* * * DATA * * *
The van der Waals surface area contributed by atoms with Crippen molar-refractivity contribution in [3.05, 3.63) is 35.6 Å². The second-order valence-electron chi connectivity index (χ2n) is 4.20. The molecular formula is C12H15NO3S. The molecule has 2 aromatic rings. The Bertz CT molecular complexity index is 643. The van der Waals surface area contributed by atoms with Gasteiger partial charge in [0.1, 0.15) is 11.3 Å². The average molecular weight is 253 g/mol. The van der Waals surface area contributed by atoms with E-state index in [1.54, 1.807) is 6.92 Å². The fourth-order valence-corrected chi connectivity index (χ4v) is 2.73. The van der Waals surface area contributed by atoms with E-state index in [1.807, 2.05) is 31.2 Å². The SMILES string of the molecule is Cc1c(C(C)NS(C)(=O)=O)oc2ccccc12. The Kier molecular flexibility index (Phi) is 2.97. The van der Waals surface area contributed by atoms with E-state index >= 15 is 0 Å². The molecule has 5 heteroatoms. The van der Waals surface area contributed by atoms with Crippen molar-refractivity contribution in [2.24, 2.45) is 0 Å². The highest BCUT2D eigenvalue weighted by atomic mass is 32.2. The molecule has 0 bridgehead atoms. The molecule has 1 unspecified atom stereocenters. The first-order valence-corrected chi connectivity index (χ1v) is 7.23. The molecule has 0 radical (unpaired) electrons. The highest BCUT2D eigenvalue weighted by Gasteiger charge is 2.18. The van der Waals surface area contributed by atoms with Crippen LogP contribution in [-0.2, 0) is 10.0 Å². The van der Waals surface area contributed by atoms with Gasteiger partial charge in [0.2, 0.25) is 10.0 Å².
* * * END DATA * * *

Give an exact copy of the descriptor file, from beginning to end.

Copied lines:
The van der Waals surface area contributed by atoms with Crippen molar-refractivity contribution in [3.05, 3.63) is 35.6 Å². The second-order valence-electron chi connectivity index (χ2n) is 4.20. The molecular formula is C12H15NO3S. The molecule has 2 aromatic rings. The Bertz CT molecular complexity index is 643. The van der Waals surface area contributed by atoms with Gasteiger partial charge in [0.1, 0.15) is 11.3 Å². The average molecular weight is 253 g/mol. The van der Waals surface area contributed by atoms with E-state index in [1.54, 1.807) is 6.92 Å². The fourth-order valence-corrected chi connectivity index (χ4v) is 2.73. The van der Waals surface area contributed by atoms with E-state index in [1.807, 2.05) is 31.2 Å². The SMILES string of the molecule is Cc1c(C(C)NS(C)(=O)=O)oc2ccccc12. The Kier molecular flexibility index (Phi) is 2.97. The van der Waals surface area contributed by atoms with E-state index >= 15 is 0 Å². The molecule has 5 heteroatoms. The van der Waals surface area contributed by atoms with Crippen molar-refractivity contribution in [2.24, 2.45) is 0 Å². The highest BCUT2D eigenvalue weighted by atomic mass is 32.2. The molecule has 0 bridgehead atoms. The molecule has 1 unspecified atom stereocenters. The first-order valence-corrected chi connectivity index (χ1v) is 7.23. The molecule has 0 radical (unpaired) electrons. The highest BCUT2D eigenvalue weighted by Gasteiger charge is 2.18. The van der Waals surface area contributed by atoms with Crippen LogP contribution in [-0.2, 0) is 10.0 Å². The van der Waals surface area contributed by atoms with Gasteiger partial charge in [0.2, 0.25) is 10.0 Å².